The idea of managing your money, digging yourself out of debt, and investing in the stock market can be terrifying, but they’re all necessary steps to building wealth and establishing financial freedom. Broken down into everyday language, it’s easy to understand and a lot less daunting.
Today, Erin still lives in New York with her husband, and her full-time job is building the Broke Millennial brand. You can check out her blog or her YouTube Show for great advice, tips, and information on everything money and millennials. Now go ahead–grab a cup of coffee and a doughnut and start getting your financial life together.
Tax Refund Touchdowns
So, you got a tax refund – now what? While you might have morphed into a human version of the “money-mouth face” emoji (🤑), fight the urge to treat yourself. Unless you’re debt free and have a nice chunk of change in your savings and retirement accounts, getting financially fit should be your priority over splurging on big-ticket items.
Here are five ways to use your refund responsibly:
Tackle your debt. If you’re carrying high-interest debt, paying it off should be your top priority. Paying interest sucks, and if you’re carrying a large balance on a credit card but only making the minimum payment each month, you may never feel like you’re getting ahead. Use your tax refund to pay off any debt you have. If your refund doesn’t cover everything, it’s time to figure out a debt-payoff plan.
Save it. More than half of Americans don’t have enough in savings to cover a $1,000 emergency, according to Bankrate. If you’re just starting out, money might be a little tight, making it even harder to build up your savings. Think about tossing your tax refund into your savings account so you’re better prepared for life’s little surprises. If your emergency fund already has enough money to cover at least 3–6 months of expenses, consider setting up another savings account for a specific goal, such as a travel fund or a down payment for a new car.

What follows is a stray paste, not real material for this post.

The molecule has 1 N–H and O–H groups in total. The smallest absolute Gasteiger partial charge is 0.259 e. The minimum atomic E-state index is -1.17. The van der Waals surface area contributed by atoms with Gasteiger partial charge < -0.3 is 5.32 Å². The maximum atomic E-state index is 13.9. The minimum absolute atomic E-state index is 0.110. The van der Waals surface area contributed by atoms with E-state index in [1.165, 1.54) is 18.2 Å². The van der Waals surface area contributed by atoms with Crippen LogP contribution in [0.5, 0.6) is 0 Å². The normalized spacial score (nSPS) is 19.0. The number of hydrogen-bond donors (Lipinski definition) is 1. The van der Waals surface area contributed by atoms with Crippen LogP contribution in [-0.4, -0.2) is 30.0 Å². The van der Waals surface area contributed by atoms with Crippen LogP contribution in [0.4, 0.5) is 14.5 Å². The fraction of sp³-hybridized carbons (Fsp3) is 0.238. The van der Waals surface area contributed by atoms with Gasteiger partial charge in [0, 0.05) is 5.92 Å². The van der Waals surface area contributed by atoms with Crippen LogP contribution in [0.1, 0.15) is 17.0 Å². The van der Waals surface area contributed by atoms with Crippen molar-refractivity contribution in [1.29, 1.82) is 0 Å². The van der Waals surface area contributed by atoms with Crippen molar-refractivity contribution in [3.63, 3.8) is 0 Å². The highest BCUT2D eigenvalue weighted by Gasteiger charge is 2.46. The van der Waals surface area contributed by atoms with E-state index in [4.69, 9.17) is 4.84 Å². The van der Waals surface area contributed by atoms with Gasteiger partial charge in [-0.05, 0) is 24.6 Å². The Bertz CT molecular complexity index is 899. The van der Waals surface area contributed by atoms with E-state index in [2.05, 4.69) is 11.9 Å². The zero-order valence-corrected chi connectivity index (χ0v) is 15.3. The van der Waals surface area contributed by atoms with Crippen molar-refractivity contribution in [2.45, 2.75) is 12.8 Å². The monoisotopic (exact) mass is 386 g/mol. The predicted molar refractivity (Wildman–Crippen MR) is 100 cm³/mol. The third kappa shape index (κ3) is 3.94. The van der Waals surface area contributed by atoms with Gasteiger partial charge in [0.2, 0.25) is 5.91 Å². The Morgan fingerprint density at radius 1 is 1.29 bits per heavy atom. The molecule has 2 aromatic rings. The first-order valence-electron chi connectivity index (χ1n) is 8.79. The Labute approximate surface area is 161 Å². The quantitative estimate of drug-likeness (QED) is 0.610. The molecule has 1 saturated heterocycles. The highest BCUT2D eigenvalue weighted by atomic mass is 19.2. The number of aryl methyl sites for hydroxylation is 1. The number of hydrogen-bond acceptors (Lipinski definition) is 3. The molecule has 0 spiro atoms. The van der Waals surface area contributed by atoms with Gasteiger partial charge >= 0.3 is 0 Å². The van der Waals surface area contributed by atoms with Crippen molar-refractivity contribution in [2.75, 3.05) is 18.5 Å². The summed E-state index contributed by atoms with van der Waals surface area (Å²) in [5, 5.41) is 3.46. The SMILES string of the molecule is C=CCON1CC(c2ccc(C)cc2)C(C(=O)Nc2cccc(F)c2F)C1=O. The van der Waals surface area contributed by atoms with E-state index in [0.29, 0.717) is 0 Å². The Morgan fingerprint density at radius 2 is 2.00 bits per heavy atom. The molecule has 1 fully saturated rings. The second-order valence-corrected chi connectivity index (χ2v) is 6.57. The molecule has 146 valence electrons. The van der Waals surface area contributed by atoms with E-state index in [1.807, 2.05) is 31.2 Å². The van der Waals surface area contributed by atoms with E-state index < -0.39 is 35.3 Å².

Donate it. Helping others gives us the warm-and-fuzzies, so why not use your refund for good? When your budget is tight, it can be hard to find extra money throughout the year, so donating the cash from your refund is a perfect opportunity to make a difference. Plus, your charitable donation could be tax-deductible next year.
Spend it (on something you need). The keyword here is need. If you’ve been putting off car repairs or minor medical or dental procedures, your tax refund could help you cover these larger, but necessary, expenses.
Spend it (on something you want). Okay, okay…I know I cautioned against splurging, but if you’ve stuck to your budget, saved, and stayed out of debt all year, you’ve earned the right to buy yourself something nice. Just don’t get carried away, of course!
I didn’t get a huge refund. Did I do something wrong? Nope, not at all! Your tax refund isn’t free money; it’s money you overpaid to the government over the course of the year. If you owe money on your taxes, it means you didn’t pay enough out of each check. Take the time to periodically check your withholding and adjust if necessary (the IRS has a handy calculator on their website that can help you out). Paying attention to your withholding is important for two reasons: 1) if you don’t pay enough from each paycheck over the year, you could face an unexpected bill when you file your taxes, and 2) if you normally get a large refund, you can opt to have less withheld up front—your paychecks will be a little higher, giving you more flexibility each month.